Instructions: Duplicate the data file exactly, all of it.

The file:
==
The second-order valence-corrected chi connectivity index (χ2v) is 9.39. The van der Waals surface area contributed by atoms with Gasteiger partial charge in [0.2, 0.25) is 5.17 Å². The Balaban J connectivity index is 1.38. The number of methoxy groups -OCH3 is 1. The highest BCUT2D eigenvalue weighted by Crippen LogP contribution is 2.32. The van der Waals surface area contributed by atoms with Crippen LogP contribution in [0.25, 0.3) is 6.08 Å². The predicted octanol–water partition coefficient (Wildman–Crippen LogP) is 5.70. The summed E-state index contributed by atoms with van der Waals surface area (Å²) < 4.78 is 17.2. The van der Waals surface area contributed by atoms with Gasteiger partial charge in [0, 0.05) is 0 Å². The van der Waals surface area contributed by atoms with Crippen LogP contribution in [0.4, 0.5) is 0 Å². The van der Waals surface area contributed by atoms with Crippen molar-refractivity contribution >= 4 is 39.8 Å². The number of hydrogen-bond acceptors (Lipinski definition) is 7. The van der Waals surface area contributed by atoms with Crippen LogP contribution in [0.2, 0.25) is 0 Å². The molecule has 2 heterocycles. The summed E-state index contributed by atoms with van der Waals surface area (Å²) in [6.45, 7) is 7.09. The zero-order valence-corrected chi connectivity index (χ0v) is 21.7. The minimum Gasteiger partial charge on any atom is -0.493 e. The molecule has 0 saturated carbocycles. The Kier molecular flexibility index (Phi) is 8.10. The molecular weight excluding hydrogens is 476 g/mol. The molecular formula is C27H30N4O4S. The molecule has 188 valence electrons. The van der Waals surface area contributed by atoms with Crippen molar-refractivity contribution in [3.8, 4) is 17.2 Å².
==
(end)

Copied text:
The second-order valence-corrected chi connectivity index (χ2v) is 9.39. The van der Waals surface area contributed by atoms with Gasteiger partial charge in [0.2, 0.25) is 5.17 Å². The Balaban J connectivity index is 1.38. The number of methoxy groups -OCH3 is 1. The highest BCUT2D eigenvalue weighted by Crippen LogP contribution is 2.32. The van der Waals surface area contributed by atoms with Crippen LogP contribution in [0.25, 0.3) is 6.08 Å². The predicted octanol–water partition coefficient (Wildman–Crippen LogP) is 5.70. The summed E-state index contributed by atoms with van der Waals surface area (Å²) < 4.78 is 17.2. The van der Waals surface area contributed by atoms with Gasteiger partial charge in [0, 0.05) is 0 Å². The van der Waals surface area contributed by atoms with Crippen LogP contribution in [0.4, 0.5) is 0 Å². The van der Waals surface area contributed by atoms with Crippen molar-refractivity contribution >= 4 is 39.8 Å². The number of hydrogen-bond acceptors (Lipinski definition) is 7. The van der Waals surface area contributed by atoms with Crippen LogP contribution in [0.2, 0.25) is 0 Å². The molecule has 2 heterocycles. The summed E-state index contributed by atoms with van der Waals surface area (Å²) in [6.45, 7) is 7.09. The zero-order valence-corrected chi connectivity index (χ0v) is 21.7. The minimum Gasteiger partial charge on any atom is -0.493 e. The molecule has 0 saturated carbocycles. The Kier molecular flexibility index (Phi) is 8.10. The molecular weight excluding hydrogens is 476 g/mol. The molecular formula is C27H30N4O4S. The molecule has 188 valence electrons. The van der Waals surface area contributed by atoms with Crippen molar-refractivity contribution in [3.8, 4) is 17.2 Å².